A rectangular frame of 1.20 m wide × 2.40 m long × 14 cm high is constructed with 5×15 cm lumber by fastening either with 8 cm nails (or: 6 cm deck screws).

Fig. 3: Scheme of the rectangular frame

2. Placement

Growbeds can be place on the floor (Option A) or supported at waist-height (Option B). Option A is cheaper and simpler, but harvesting is less convenient and comfortable.

A: On the floor

Lumber frames (without any additional plywood or metal bottom) may rest directly on the floor (i.e. compacted soil, concrete floor, rooftop, patio, etc.) but make sure that no sharp objects are on the surface of the floor that could puncture the liner.

B: Optional: Growbed supporting structure

Growbeds can be constructed at a convenient working height (75–90 cm). A full 1.20×2.40 m growbed weighs more than 360 kg. Growbeds should be supported at least every 1.20 m on stacked concrete blocks or have a well braced lumber frame. You may construct a growbed support structure from cross-braced, upright pallets. Recycled metal roofing is then attached to this framework, making a tabletop (Figure 4). 

Fig. 4: Growbed support structure from cross-braced, upright pallets with recycled metal roofing as a table top (Waite Farm, Mt. View).

3. Growbed bottom

Fasten a 1.5 cm or thicker plywood sheet to the lumber frame. This becomes the bottom of the growbed. In place of plywood bottoms you can use recycled metal roofing, but take care to prevent sharp edges from cutting the plastic growbed liner. Alternatively, lumber frames without the bottom plywood sheet may rest directly on the metal roofing of the supporting structure without any attachment.

Lumber frames (without any additional bottom) may also rest directly on level ground. Optionally, weed barrier fabric should be placed under the frame to cushion against rocks and prevent weeds from penetrating the plastic liner (Figure 5).

Fig. 5: A lumber frame rests directly on weed barrier fabric placed on a level surface.

4. Black polyethylene sheeting

Growbeds are lined with a layer of black polyethylene sheeting with a thickness of 0.8–1.4 mm (Figure 6). It is recommended to use two layers as a failsafe to prevent leakage if the top layer rips.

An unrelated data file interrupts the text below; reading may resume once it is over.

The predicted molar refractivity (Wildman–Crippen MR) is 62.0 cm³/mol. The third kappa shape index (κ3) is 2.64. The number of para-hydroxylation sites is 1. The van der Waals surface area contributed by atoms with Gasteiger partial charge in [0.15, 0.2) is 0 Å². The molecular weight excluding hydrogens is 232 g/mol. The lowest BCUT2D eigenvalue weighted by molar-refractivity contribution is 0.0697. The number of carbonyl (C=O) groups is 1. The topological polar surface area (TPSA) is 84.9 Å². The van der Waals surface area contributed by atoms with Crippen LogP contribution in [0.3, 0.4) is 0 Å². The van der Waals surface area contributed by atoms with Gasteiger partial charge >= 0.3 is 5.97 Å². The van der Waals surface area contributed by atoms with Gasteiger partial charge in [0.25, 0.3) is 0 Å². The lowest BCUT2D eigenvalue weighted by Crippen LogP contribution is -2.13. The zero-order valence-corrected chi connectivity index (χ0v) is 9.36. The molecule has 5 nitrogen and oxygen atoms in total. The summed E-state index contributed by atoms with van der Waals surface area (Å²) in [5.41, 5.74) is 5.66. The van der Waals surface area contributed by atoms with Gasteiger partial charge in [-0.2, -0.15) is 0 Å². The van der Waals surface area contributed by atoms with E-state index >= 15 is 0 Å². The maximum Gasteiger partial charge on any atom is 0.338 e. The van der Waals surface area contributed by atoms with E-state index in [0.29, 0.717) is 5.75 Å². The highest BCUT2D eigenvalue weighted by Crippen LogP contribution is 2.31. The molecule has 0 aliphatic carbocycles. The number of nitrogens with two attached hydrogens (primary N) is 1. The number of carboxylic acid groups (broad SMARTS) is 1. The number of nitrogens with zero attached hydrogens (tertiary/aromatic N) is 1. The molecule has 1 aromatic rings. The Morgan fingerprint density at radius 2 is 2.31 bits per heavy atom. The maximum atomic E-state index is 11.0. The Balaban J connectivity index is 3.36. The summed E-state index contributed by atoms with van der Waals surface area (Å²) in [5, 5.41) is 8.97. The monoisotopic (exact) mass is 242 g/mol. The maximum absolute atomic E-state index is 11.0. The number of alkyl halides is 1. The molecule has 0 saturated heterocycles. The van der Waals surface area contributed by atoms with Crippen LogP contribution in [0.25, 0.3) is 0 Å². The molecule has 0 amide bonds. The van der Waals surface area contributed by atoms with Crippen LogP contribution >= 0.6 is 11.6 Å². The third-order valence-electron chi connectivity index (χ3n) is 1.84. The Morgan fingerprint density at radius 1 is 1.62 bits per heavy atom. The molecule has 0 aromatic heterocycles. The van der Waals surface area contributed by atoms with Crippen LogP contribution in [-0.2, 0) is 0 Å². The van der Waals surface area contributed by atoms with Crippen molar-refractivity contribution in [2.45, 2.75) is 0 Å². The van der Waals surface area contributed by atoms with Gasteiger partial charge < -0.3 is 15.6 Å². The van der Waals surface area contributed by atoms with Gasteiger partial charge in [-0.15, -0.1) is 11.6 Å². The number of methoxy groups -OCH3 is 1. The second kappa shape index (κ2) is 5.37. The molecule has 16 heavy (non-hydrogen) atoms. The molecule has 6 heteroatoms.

If no black polyethylene sheeting is available, other colours can be used. However, clear plastic is problematic as it allows for algae growth which affects dissolved oxygen (DO) availability. Also, you should avoid clear construction grade polyethylene because sunlight deteriorates exposed plastic not protected by the growbed cover.

Fig.6: Growbed is lined with two layers of 6 mm black polyethylene sheeting

TIP: It is easier to lay and fit the two layers consecutively rather than both at once. Polyethylene rolls are typically sold in 3 m and 6 m widths, but it is easier to work with the 3 m width.

When cutting the plastic, allow for several inches of overhang on the ends and sides. Lay the polyethylene loosely in the growbed. Air pockets may develop if the plastic is fastened before water is added, and this often causes leaks. The plastic must be fitted snugly against the sides and bottom of the growbed because unsupported plastic sheeting is prone to leak. Preliminary fitting is accomplished by using the side of one’s hand (it may be helpful to imagine a slow-motion martial arts “chop”).

5. Add some water

Add about 5 cm of water. The water may cause the polyethylene to pull away from the sides of the growbed, so it is important to add the water before the polyethylene is stapled in place. The polyethylene is then given a final fitting to the growbed sides and bottom to ensure that it rests firmly against the lumber.